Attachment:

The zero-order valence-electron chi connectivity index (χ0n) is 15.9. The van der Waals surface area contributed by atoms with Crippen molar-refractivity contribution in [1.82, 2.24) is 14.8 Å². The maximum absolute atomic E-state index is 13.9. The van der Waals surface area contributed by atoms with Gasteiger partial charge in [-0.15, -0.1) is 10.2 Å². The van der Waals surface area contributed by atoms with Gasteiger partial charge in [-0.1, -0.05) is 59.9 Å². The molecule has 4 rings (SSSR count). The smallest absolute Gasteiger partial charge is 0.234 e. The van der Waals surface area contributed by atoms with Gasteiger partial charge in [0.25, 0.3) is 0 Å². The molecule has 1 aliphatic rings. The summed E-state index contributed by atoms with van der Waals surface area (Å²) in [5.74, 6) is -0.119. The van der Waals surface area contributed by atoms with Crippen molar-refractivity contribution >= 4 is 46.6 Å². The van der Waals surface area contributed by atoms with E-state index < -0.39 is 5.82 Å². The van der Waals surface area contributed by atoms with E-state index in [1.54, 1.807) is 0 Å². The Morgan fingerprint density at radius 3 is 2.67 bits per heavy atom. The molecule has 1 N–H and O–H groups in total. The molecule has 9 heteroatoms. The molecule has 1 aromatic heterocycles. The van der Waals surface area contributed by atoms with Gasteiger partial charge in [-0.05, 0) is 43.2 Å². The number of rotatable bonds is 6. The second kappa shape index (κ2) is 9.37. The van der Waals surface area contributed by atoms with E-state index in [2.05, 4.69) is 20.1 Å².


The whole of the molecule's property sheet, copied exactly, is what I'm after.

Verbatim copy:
The zero-order valence-electron chi connectivity index (χ0n) is 15.9. The van der Waals surface area contributed by atoms with Crippen molar-refractivity contribution in [1.82, 2.24) is 14.8 Å². The maximum absolute atomic E-state index is 13.9. The van der Waals surface area contributed by atoms with Gasteiger partial charge in [-0.15, -0.1) is 10.2 Å². The van der Waals surface area contributed by atoms with Gasteiger partial charge in [-0.1, -0.05) is 59.9 Å². The molecule has 4 rings (SSSR count). The smallest absolute Gasteiger partial charge is 0.234 e. The van der Waals surface area contributed by atoms with Gasteiger partial charge in [0.25, 0.3) is 0 Å². The molecule has 1 aliphatic rings. The summed E-state index contributed by atoms with van der Waals surface area (Å²) in [5.74, 6) is -0.119. The van der Waals surface area contributed by atoms with Crippen molar-refractivity contribution >= 4 is 46.6 Å². The van der Waals surface area contributed by atoms with E-state index < -0.39 is 5.82 Å². The van der Waals surface area contributed by atoms with E-state index in [1.54, 1.807) is 0 Å². The Morgan fingerprint density at radius 3 is 2.67 bits per heavy atom. The molecule has 1 N–H and O–H groups in total. The molecule has 9 heteroatoms. The molecule has 1 aromatic heterocycles. The van der Waals surface area contributed by atoms with Gasteiger partial charge in [-0.05, 0) is 43.2 Å². The number of rotatable bonds is 6. The second kappa shape index (κ2) is 9.37. The van der Waals surface area contributed by atoms with E-state index in [2.05, 4.69) is 20.1 Å².